But when the researchers looked a little closer, they noticed something even more interesting.
Just like that earlier statement about anti-depressants, they found that two main criteria had to be met.
1) Growth-Hormone had to be present to make the brain-cells grow
2) A stress-related steroid had to be reduced by the biochemistry so the cells would survive
Isn’t it funny that when you run or do some other cardio over a minimum time-period, you start to feel really good?
Maybe something like the same conditions in the mouse brains is happening in ours, too.
(Actually it is. It’s not endorphins though, it’s endocannabinoids.)
Now as a side-note that may not be of too much importance.
But there was actually a limit to how much the mice could exercise and still show positive results on cognition.
They could run about 1km/day for 35 days. Any less than that would not get the right results, and any more wouldn’t get them either.
But that aside, the main takeaway from studies like this is that growing new brain-cells is possible.
Most importantly, the work really suggests that growing new cells for people who are not young anymore is also possible.
So there is always hope to improve your brain with some cardio.
But don’t get scared off by a mouse running 1km/day, which for a human is like 8 miles if you go by average stride length.
Although humans were basically built to run, and we do distance-running better than anything on Earth,
You probably do not have to spend 35 days straight running 8 miles/day to improve your brain function.
Actually Sandrine Thuret, the queen of neurogenesis, has a whole list of all the different things you can do to grow yourself some new brain-cells.
Over at the super-post from her TED talk.
A few of the items on that list are:
One of the other big takeaways from that post was from the scans,
It looks like running can make brain-cells grow at almost 10x the speed of sedentary people
So there is a lot of potential to be unleashed and you may not have to be a marathoner or a sprinter to do it.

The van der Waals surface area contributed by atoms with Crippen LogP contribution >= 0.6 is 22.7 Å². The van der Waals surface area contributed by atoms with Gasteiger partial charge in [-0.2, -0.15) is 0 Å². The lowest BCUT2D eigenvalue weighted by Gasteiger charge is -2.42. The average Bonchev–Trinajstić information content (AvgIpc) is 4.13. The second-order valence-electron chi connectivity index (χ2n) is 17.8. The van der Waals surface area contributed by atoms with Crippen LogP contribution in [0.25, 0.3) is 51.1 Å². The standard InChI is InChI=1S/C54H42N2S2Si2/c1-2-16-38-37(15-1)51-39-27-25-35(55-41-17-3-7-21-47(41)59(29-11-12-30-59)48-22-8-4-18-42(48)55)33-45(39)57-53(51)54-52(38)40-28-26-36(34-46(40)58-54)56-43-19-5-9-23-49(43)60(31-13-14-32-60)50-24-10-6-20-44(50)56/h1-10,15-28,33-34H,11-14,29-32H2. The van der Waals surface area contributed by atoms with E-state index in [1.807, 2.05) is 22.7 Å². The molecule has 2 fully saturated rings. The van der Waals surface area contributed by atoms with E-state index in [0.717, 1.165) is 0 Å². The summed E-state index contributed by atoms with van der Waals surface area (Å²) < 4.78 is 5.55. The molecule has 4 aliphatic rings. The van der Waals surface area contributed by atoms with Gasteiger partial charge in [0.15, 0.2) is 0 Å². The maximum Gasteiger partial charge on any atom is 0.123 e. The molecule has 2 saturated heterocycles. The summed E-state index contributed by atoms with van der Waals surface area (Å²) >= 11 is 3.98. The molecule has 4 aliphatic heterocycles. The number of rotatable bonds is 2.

Really long walks, riding the exercise bike, or any cardio you can do for awhile (maybe as little as 30 mins/day) might be good enough.
Even prior to this “sweet-spot” study, Dr. Rudy Tanzi’s team looked into running, too.
They also tried to make brain-cells grow with things like growth hormone or other things.
And they too found the weird two-step combination of chemicals that really makes usable brain-cells that actually stick around.
One to make them grow, and another to keep them from being pruned-away too fast.
Guess what they found reproduces that Prozac-like combination? BDNF.
And that Brain-Derived-Neurotrophic-Factor is exactly what’s produced in quantities when you do cardio,
So much so that it clears away all kinds of junk, including the type of chemicals that would prune-away new brain-cells before they were fully-grown.
Now let’s not get any crazy ideas and start thinking that 35 days of exercise is all you have to do.
That’s not really the point of this research or this post.
Because there’s getting in shape, and then there’s staying in-shape.
And almost all the positives we have in life are things we can do as a routine or a discipline over the long-term.
Running references aside, the fable of The Tortoise And The Hare teaches us that long-term almost always beats short-term.
-So just in case you were getting any funny ideas about quitting your new cardio plan, now that you know you can grow new brain cells,
And quite-possibly do a lot better, like clearing out all kinds of gunk from your brain!
One More Thing: If other recent studies are any indicator, for humans there might not even be a limit to the benefits of cardiovascular exercise; so another reason to not get stuck on that 35 number.